VOL. 132 | NO. 63 | Wednesday, March 29, 2017
Police Surveillance Lawsuits to Remain Separate
By Bill Dries
Two Memphis federal court lawsuits accusing the Memphis Police Department of conducting illegal surveillance of protesters will remain separate.
U.S. District Judge Sheryl H. Lipman ruled Monday, March 27, denying a motion by attorneys for the city to transfer the case of Antonio Cathey and the Mid-South Organizing Committee to federal judge Jon P. McCalla.
McCalla has a case filed by four other plaintiffs and the American Civil Liberties Union of Tennessee against the city of Memphis also alleging illegal police surveillance.
Because that case was filed before the Cathey case, the city’s attorney’s argued for a transfer of the Cathey case to McCalla “to ensure judicial economy and consistency.”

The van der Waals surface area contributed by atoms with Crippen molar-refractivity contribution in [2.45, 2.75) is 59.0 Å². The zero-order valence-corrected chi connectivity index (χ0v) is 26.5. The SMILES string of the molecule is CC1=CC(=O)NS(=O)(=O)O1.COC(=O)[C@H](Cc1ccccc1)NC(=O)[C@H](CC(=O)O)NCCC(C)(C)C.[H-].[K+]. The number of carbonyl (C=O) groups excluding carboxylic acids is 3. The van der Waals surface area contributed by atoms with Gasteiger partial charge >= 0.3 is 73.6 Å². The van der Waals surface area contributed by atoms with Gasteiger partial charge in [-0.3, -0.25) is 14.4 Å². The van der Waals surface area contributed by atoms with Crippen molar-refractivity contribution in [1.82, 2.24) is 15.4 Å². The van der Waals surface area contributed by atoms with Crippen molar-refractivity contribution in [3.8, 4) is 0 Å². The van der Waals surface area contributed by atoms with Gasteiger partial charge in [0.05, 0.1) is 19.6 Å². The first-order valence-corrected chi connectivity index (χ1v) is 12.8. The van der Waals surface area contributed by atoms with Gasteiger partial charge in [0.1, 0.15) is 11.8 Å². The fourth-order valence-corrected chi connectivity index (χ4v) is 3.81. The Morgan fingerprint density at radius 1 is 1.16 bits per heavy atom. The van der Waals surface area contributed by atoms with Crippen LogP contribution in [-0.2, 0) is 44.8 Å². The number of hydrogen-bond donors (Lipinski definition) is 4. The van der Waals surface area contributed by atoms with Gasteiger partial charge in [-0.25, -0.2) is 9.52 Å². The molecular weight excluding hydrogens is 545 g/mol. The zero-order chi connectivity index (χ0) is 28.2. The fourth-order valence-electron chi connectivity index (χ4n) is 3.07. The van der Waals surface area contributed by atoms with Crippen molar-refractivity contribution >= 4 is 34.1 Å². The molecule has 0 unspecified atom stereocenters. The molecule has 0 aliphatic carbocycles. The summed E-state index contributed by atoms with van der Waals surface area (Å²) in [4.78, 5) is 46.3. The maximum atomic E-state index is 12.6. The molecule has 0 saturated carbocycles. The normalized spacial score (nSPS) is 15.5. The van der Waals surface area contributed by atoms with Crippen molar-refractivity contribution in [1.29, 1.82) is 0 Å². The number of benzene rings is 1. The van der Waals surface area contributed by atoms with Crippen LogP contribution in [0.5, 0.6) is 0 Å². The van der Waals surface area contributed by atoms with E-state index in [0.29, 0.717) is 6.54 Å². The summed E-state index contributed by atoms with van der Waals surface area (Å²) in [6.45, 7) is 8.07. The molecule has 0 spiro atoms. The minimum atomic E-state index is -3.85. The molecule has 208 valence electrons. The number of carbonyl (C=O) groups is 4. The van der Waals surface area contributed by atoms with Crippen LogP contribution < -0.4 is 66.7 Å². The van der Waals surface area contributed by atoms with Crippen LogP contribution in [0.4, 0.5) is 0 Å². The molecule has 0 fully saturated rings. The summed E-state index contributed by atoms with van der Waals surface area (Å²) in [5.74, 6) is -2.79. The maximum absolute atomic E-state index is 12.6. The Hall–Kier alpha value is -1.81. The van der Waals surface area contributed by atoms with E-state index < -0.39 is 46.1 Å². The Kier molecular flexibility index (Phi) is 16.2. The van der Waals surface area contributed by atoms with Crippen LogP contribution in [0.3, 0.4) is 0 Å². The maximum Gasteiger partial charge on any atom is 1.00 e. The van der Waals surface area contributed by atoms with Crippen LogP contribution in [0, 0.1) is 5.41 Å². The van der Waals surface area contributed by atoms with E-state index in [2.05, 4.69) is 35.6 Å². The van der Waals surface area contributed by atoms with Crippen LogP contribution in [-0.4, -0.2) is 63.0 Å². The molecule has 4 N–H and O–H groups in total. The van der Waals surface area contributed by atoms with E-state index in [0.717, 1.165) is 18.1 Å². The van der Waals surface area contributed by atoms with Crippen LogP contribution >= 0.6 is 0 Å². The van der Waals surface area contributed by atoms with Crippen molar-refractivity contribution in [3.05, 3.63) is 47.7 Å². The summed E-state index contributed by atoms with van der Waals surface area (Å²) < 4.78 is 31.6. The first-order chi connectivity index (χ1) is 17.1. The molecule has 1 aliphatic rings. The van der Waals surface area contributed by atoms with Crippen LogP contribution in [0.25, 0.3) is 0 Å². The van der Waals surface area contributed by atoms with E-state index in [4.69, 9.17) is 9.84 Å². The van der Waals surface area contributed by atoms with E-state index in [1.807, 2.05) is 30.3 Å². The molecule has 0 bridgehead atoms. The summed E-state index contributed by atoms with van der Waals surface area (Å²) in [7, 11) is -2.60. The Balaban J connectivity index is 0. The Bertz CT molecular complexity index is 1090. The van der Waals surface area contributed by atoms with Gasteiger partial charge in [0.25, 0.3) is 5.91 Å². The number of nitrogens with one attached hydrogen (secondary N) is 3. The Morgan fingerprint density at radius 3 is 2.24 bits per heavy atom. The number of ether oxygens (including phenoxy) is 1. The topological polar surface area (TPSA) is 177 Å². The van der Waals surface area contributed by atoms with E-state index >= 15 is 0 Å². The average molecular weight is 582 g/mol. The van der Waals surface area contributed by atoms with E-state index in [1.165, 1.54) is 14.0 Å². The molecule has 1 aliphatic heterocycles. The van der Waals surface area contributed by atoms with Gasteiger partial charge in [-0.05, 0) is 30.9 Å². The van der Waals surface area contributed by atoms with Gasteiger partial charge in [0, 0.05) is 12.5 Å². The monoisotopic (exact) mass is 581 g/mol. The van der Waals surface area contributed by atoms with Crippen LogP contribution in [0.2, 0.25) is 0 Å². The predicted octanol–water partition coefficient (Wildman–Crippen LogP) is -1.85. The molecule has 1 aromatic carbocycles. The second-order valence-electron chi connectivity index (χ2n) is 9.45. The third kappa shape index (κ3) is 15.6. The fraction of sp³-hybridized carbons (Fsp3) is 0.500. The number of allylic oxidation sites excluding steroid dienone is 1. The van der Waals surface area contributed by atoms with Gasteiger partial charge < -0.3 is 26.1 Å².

Both cases are the result of a City Hall list that in January Memphis Police added the names of several dozen protesters to. The list requires a police escort for anyone on it to do anything in City Hall.
The police department has since removed those names from the list. But Memphis Police Director Michael Rallings has not said how police came up with the names.
Each lawsuit claims police came up with the names on the list by surveillance of protests and protesters over the last year.
But Lipman ruled that the Cathey case pending in her court is “significantly distinct, both factually and legally from the Blanchard case” – named for plaintiff Elaine Blanchard.
“The only specific, overlapping factual allegation involves the Memphis Police Department’s alleged use of a ‘blacklist’ related to access to Memphis City Hall,” Lipman wrote.
The Blanchard case alleges the city violated a 1978 federal court consent decree governing surveillance of protesters by Memphis police. The Cathey case alleges the city violated the U.S. Constitution’s First Amendment guaranteeing freedom of speech and similar guarantees in the Tennessee Constitution.